Two weeks ago, I attended the Petraeus lecture with open ears and a desire to hear from a distinguished public servant about his experience in government. Our generation can’t help but have certain misgivings about anything related to the war in Iraq, but there is always value in hearing about history from those who have lived through it. General Petraeus has, for the entirety of his professional career, put life and limb at risk in the service of this country and for the people who live within it. Regardless of political orientation or ideology, that deserves a measure of respect. Respect doesn’t require acquiescence or dismissal of personal past mistakes, but it does implore an understanding of the environment and the process by which decisions that we disagree with are made. The military life is not an easy one, and the men and woman who serve in uniform are continually expected at a moment’s notice to put their safety and well-being in danger for the service of our democracy, partially so that dissenting voices can be heard.
I was disheartened by the response to the lecture among some students who find it easier to ascribe devious, ill-founded and racist motivations to various policy makers rather than try and understand the context in which those decisions are made. This is not an apologia for American policy in the Middle East. Rather this is a call for a higher standard for the criticisms that we level at public officials. Mistakes have been made and numerous tragedies have undoubtedly occurred through our military interventions in the last decade, but to ascribe those outcomes to the intentional design of our nation’s generals and statesmen is beyond naïve. Policy is rarely the product of one individual, and to pin the explosion of drone warfare and the unintentional deaths of noncombatants across the global south on one man betrays a fundamental misunderstanding of how decision-making works in our democracy. Military personnel are responsible for carrying out decisions made by elected civilian officials, not creating their own. Our generals are not responsible for the wars in Afghanistan and Iraq or the increase in drone warfare. The process by which decisions are implemented and military strikes authorized requires the consent of a number of parties—none of whom come into work each day with the intention of ruining lives.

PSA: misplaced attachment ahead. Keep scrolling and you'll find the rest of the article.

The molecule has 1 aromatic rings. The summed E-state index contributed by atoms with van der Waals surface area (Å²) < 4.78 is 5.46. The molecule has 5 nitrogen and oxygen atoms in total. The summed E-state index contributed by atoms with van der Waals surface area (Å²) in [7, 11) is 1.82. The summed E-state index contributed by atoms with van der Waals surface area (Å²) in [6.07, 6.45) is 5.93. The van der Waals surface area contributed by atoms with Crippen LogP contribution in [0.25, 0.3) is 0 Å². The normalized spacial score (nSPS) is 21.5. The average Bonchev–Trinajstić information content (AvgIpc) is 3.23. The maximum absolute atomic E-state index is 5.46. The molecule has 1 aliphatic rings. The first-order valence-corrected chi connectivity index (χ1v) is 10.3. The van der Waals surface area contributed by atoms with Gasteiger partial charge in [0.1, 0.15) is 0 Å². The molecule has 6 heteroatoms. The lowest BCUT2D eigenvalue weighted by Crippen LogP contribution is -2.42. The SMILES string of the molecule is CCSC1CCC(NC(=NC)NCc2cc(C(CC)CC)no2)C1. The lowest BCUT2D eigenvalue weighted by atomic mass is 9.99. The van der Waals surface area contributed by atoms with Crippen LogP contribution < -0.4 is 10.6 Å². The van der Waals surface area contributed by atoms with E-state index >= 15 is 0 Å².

What productive end does the death of scores of non-combatants across the Muslim world serve? What individual would recommend such a policy for the United States? Fear and intimidation only go so far in ensuring security. Encouraging a set of policies that purposefully harm civilians would engender a cycle of hatred that ultimately damages the interests of the United States. General Petraeus understood this as commander of the surge in Iraq. The Counter Insurgency Doctrine (COIN) that he helped develop stressed the necessity of providing security and safety to civilians in order to discourage them from supporting an insurgency. The COIN doctrine was a fundamental part in the reduction of violence in Iraq that saw a 45 percent decrease in civilian deaths from the height of the conflict in December 2007. General Petraeus certainly did not seek an increase in the number of civilian causalities during his tenure as commander. Regrettably, violence has returned to Iraq, but the blame does not lie with the former general.
Likewise the decision to increase drone warfare primarily rests in the executive branch of our government. Past readers of mine will know that President Obama has, according to the New York Times, “placed himself at the helm of a top secret ‘nominations’ process to designate terrorists for kill or capture, of which the capture part has become largely theoretical.” It makes little sense to blame policy on those whose constitutional duty is implementation, not formulation.
Criticism is an important and vital part of the functioning of a democracy. In conjunction with a free press, reasoned argument can help change our world. Critics have a responsibility, however, to speak in specifics and not vague generalities. Alternatives have to be offered and an attempt in good faith must be made to understand why decisions are made rather than ascribing nefarious intentions to unknown motives. Name-calling and hyperbole have a limited role in the dialogue between respectful parties. Such an exercise is intellectually vacuous and engenders more resistance than introspection. There is a legitimate argument to be made about limiting the nature of American involvement in the world, but it can be made in a manner that respects and understands both sides of the issue. This argument, however, needs to be presented in a way that promotes dialogue and conversation rather than foggy allusions to neo-imperialism. To blithely blame General Petraeus and other singular persons for the deaths of non-combatants across the world is unfair. These men and woman who serve our country and implement the policy of our elected officials deserve better.Colin Scott is a Trinity senior. His column runs every other Wednesday.